Material Worlds is an online discussion series that gathers together experts and scholars who transcend the typical boundaries of expertise to posit new viewpoints on the equitable and resilient sourcing of building materials, not only to envision the future, but also to better understand the past and present of humanity’s impact on the nonhuman world. This series aims to promote sustained discussion about the impact of the building sector, examine new research in both academia and the industry, and establish a vocabulary of ecological architecture, all in the hope of engaging the newest generation of architects to reassess the discipline in the face of urgent change.
EPISODE 1: MASS TIMBER
Wood construction is ancient, and surprisingly more relevant than ever before. The United Nations predicts that nearly one Manhattan worth of floor area will be built every two weeks globally over the next 40 years (GlobalABC, IEA, and UNEP 2018). Since the built environment is responsible for almost half of global carbon emissions, it is essential that we redesign what these cities are made of.
Mass timber laminates small pieces of wood into scalable structural elements that have strength comparable to concrete and steel, enabling urban density, a key component in a low-carbon way of life. It has the potential to be more renewable and carbon-sequestering than any other structural material in existence. But questions remain. Who has access to healthy building materials like this? Are there enough trees to build the mass-timber cities of the future? Is mass timber fireproof? Will mass timber improve or reduce deforestation and biodiversity? And, ultimately, how might the built environment reflect a new type of relationship between people and nature?
Register in advance for the webinar.
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Carson Chan, Director, Emilio Ambasz Institute for the Joint Study of the Built and the Natural Environment
Anyeley Hallová is an equity-and sustainability-focused real estate developer with over 17 years of experience, from mixed-use developments to office headquarters for nonprofits. She started Adre in Portland, Oregon, in 2020 to focus on real estate projects that seek to create wealth for the Black community and for other underrepresented groups that traditionally lack access to real estate ownership and investment. Prior to Adre, she was a partner with project for 12 years, focusing on student housing, market-rate housing, residences, and office projects. Her civic work includes a governor appointment to Oregon’s Land Conservation and Development Commission (LCDC) and board membership at the US Green Building Council.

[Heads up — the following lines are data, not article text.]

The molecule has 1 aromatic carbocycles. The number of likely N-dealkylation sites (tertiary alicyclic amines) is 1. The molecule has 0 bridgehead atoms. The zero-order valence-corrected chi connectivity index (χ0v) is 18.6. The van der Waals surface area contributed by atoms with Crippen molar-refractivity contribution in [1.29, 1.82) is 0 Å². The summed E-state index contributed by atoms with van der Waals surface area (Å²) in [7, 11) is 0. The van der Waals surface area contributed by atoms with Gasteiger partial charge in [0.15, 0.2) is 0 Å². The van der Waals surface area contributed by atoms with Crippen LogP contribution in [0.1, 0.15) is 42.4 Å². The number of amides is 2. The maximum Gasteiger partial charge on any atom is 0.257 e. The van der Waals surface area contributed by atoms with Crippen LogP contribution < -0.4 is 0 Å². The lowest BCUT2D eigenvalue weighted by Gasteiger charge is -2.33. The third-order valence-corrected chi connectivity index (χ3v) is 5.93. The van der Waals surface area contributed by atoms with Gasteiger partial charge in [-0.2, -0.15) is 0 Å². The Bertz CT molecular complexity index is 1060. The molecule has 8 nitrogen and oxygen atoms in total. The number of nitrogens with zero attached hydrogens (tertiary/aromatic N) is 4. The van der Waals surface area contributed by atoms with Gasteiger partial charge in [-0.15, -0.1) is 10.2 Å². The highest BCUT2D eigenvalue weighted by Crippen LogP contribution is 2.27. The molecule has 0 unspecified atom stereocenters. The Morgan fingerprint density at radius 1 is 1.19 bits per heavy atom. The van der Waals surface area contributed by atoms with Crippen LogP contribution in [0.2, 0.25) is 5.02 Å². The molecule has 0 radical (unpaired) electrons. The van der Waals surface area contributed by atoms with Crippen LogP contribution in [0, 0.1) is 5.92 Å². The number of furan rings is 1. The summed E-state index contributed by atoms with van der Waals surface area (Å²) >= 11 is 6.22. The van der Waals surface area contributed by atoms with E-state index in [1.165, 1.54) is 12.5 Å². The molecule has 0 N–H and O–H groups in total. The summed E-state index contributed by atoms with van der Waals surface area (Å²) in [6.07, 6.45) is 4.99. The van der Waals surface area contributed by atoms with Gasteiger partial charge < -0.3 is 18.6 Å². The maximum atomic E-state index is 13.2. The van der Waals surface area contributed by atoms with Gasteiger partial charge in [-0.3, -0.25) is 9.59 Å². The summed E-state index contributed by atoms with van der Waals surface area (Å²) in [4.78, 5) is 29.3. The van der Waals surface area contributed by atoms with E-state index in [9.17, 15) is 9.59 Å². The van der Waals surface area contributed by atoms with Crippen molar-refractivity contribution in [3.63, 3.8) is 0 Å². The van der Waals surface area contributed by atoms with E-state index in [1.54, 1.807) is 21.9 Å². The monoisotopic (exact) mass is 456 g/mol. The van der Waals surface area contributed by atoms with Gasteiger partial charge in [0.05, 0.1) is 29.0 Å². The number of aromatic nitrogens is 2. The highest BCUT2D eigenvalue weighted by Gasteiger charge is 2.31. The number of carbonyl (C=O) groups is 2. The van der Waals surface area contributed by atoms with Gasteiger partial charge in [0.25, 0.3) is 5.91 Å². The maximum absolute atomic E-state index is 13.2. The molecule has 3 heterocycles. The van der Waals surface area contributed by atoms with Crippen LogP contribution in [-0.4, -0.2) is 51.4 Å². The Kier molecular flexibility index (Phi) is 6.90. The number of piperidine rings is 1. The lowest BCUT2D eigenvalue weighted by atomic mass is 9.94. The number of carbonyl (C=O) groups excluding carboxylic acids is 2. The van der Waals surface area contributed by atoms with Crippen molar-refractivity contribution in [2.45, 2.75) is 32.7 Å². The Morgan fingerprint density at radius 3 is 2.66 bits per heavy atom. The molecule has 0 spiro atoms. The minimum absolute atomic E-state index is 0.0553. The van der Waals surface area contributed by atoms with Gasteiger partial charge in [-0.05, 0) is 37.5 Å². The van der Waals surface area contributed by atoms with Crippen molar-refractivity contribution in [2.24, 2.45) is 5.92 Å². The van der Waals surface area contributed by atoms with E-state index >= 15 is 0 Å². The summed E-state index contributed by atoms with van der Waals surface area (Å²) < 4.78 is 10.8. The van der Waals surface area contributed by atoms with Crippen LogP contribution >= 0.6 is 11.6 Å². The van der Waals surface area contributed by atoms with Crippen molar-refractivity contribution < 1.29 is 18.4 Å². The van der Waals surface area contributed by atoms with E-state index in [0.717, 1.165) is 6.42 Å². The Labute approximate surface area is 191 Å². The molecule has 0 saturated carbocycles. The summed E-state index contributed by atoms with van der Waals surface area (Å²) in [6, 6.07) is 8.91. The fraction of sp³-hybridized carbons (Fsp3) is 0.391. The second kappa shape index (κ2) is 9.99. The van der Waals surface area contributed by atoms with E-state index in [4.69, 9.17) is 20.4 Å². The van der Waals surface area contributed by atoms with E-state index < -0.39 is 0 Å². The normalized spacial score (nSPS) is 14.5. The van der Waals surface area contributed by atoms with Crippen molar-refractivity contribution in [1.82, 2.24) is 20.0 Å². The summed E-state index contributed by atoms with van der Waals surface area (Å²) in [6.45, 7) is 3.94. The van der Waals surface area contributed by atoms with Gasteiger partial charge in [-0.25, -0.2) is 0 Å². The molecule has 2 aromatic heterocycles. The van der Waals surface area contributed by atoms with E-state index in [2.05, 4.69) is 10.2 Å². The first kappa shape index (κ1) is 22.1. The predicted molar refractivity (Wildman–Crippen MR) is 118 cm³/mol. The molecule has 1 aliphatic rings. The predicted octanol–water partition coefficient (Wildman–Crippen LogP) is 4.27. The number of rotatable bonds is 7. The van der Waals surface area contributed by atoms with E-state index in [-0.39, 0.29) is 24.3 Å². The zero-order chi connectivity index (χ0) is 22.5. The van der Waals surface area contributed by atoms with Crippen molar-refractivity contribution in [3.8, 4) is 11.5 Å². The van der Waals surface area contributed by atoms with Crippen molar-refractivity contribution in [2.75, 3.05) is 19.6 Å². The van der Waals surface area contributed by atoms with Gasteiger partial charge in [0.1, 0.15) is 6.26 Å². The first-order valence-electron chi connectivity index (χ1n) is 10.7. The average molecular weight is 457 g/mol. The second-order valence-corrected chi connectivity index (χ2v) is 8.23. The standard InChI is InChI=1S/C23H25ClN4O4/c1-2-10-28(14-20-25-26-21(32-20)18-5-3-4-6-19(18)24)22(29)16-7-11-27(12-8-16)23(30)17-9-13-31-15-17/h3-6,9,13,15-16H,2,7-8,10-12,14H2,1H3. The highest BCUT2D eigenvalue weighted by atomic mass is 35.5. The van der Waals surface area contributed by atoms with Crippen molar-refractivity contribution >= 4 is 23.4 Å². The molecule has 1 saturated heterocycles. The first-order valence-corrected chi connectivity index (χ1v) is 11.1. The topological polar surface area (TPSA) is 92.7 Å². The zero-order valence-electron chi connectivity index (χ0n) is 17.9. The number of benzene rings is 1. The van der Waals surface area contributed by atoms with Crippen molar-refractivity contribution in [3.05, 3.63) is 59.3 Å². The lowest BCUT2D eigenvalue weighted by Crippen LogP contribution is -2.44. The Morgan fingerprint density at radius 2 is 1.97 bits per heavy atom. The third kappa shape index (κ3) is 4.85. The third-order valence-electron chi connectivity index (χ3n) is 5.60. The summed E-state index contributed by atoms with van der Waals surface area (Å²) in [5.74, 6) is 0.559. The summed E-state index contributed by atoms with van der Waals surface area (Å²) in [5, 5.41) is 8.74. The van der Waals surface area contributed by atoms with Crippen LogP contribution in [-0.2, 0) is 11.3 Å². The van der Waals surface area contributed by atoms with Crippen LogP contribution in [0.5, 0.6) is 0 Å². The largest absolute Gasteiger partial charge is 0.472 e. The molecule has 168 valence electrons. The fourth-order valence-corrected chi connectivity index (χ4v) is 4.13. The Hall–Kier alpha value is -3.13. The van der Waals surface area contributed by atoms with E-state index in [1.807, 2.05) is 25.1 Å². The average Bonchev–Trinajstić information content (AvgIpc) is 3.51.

Chandra Robinson is a principal at LEVER Architecture, a design practice recognized for material innovation and pioneering work with mass timber construction. Her projects encompass affordable housing, libraries, and other transformative buildings that advance social and climate justice. Robinson recently completed a campus for the equity-based foundation Meyer Memorial Trust. The Meyer headquarters is one of the first buildings made using mass plywood panels, and she implemented wood-sourcing criteria for the project that supported responsible forest practices and economic opportunity for rural communities, tribal enterprises, and businesses owned by women and people of color. In addition to her civic design work, Robinson is a member of the Portland Design Commission; a founding board member and treasurer of the National Organization for Minority Architects (NOMA), Portland chapter; and a member of the advisory board of Hip Hop Architecture Camp.